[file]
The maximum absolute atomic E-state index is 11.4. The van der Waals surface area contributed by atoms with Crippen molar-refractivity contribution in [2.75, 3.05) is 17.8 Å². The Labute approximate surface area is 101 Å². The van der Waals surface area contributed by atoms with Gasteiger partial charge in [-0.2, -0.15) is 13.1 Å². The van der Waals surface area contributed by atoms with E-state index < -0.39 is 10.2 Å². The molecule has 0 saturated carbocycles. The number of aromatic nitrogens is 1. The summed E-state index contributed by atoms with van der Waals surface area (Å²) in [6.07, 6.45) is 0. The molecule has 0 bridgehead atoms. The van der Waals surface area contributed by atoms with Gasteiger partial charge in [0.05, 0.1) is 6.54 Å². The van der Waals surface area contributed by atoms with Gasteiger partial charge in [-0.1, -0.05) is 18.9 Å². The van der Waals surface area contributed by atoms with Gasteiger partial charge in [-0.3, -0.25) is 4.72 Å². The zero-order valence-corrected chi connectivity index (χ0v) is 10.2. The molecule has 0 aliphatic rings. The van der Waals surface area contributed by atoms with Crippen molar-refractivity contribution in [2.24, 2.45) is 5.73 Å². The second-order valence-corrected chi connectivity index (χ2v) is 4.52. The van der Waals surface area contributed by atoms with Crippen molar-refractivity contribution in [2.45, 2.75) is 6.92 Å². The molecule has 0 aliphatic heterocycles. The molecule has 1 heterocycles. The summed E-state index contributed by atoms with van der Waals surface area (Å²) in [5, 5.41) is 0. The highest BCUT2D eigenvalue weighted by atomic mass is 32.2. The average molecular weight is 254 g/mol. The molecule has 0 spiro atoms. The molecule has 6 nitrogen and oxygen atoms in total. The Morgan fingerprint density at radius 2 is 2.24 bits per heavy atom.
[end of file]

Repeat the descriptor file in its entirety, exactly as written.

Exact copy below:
The maximum absolute atomic E-state index is 11.4. The van der Waals surface area contributed by atoms with Crippen molar-refractivity contribution in [2.75, 3.05) is 17.8 Å². The Labute approximate surface area is 101 Å². The van der Waals surface area contributed by atoms with Gasteiger partial charge in [-0.2, -0.15) is 13.1 Å². The van der Waals surface area contributed by atoms with E-state index < -0.39 is 10.2 Å². The molecule has 0 saturated carbocycles. The number of aromatic nitrogens is 1. The summed E-state index contributed by atoms with van der Waals surface area (Å²) in [6.07, 6.45) is 0. The molecule has 0 bridgehead atoms. The van der Waals surface area contributed by atoms with Gasteiger partial charge in [0.05, 0.1) is 6.54 Å². The van der Waals surface area contributed by atoms with Gasteiger partial charge in [-0.1, -0.05) is 18.9 Å². The van der Waals surface area contributed by atoms with Gasteiger partial charge in [-0.3, -0.25) is 4.72 Å². The zero-order valence-corrected chi connectivity index (χ0v) is 10.2. The molecule has 0 aliphatic rings. The van der Waals surface area contributed by atoms with Crippen molar-refractivity contribution in [2.24, 2.45) is 5.73 Å². The second-order valence-corrected chi connectivity index (χ2v) is 4.52. The van der Waals surface area contributed by atoms with Crippen molar-refractivity contribution in [2.45, 2.75) is 6.92 Å². The molecule has 0 aliphatic heterocycles. The molecule has 1 heterocycles. The summed E-state index contributed by atoms with van der Waals surface area (Å²) in [5, 5.41) is 0. The highest BCUT2D eigenvalue weighted by atomic mass is 32.2. The average molecular weight is 254 g/mol. The molecule has 0 spiro atoms. The molecule has 6 nitrogen and oxygen atoms in total. The Morgan fingerprint density at radius 2 is 2.24 bits per heavy atom.